Japanese sweets

Remember how I said my friend was sending me a box of sweets from Japan…well they’ve arrived! やった!(^O^)/ Yay!

Japanese sweets

Actually they arrived on Monday, March 3rd, meaning the hina arare arrived just in time for hina matsuri, but sadly I wasn’t in to receive the delivery.

hina arare
hina arare

The hina arare was really yummy! It’s the first thing I opened, and I nearly ate the whole pack in one go. You can’t really go wrong with sugar coated popped rice though can you 😉

Along with that I also got…

dondon yaki
dondon yaki

I’m not sure whether this comes in different flavours, but this one was ソース味 (sauce flavour). I wasn’t really sure what it meant by sauce flavour, so I looked it up. dondon yaki is in fact originally a traditional Japanese food from Yamagata. It’s a type of okonomiyaki, so a kind of pancake, wrapped around a wooden stick. It’s a street food, which you’ll find sold in stalls, but also at festivals. Obviously, it now also comes in the form of these crackers. And the reason why it’s called dondon yaki? Well, the stalls that made these would often beat their drums between each customer to attract more business, therefore the onomatopoeia for drums in Japanese ドンドン dondon was added to word yaki (焼き), which means to fry. I really liked these! They had a slight spiciness to them which worked really well.

ao ringo

These had to be my least favourite, as I found the taste to be almost a little to subtle. I would’ve wanted more apple flavour. What I did like though is the cute little toothpick that comes with it to pick the candy out the tray 🙂



This on the other hand was just bursting with flavours. It’s really sweet and has a strong grape taste. Plus it comes with a small toy! (Although I’m not quite sure what the toy is. A hair piece perhaps? ^^;)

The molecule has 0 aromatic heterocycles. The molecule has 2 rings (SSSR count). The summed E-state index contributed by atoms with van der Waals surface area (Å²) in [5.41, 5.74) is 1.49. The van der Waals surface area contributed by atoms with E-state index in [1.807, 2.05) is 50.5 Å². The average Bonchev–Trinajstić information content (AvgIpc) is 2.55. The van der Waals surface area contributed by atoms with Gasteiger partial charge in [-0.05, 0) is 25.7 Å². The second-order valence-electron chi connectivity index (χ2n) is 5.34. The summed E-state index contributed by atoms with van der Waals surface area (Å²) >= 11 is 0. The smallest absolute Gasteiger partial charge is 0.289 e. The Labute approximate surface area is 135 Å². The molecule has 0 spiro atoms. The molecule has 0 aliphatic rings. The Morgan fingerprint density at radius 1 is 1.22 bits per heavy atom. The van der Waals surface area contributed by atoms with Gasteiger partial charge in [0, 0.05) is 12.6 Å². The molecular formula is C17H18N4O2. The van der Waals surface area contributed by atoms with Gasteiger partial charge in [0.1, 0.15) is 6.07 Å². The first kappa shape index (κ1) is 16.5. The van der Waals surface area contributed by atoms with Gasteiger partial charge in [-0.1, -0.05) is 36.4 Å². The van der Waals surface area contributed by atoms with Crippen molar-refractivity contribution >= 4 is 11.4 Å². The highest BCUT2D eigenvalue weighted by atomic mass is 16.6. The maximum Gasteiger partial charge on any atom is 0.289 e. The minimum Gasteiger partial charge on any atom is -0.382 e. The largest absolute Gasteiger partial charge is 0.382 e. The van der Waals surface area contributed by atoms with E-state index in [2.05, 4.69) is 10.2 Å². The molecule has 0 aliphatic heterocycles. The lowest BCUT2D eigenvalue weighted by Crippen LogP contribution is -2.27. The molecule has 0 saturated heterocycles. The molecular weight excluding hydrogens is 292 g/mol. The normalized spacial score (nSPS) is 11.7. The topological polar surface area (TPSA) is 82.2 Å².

konnyaku zeri

And this one is pretty much Jell-o in a tube. Yum )^o^( This reminded me of  my childhood. I used to love making Jell-o at home with my mom. It’s great how sometimes packaging and presentation can make all difference though, and make you enjoy it even more.

choco baby

Quite simply chocolate, but again packaging and presentation makes all the difference! There’s just something about bit size tic-tac shaped chocolate that makes it all the more enjoyable.

Melty Kiss
Melty Kiss

And finally…Melty Kiss! It is exactly as the box says, 口どけ (kuchi doke), which means “melt in the mouth”. It was so smooth and chocalatey, and to top it all it was my favourite flavour: matcha!

If you’ve got a sweet tooth like me, and want to try some Japanese sweets, you can always buy some at the Japan Centre.

Which is your favourite one? 😉


6 thoughts on “Japanese sweets

  1. Those polo shaped sweets are designed so that they whistle when you blow through the middle hole right? Something I remember from when I was younger!


  2. Lovely! My wife is Japanese, and her mum often sends me sweets from there. I can totally imagine what these are like! I’ve had quite a few Meltykiss over the years 🙂 It is such a shame there’s no Japan Centre near Edinburgh, where we live…


    1. Melty Kiss are great aren’t they?! I’ll have to try the other flavours too though 🙂 Shame you don’t have Japan Centre near by, but it guess that makes it all the more special when it gets sent to you 😀


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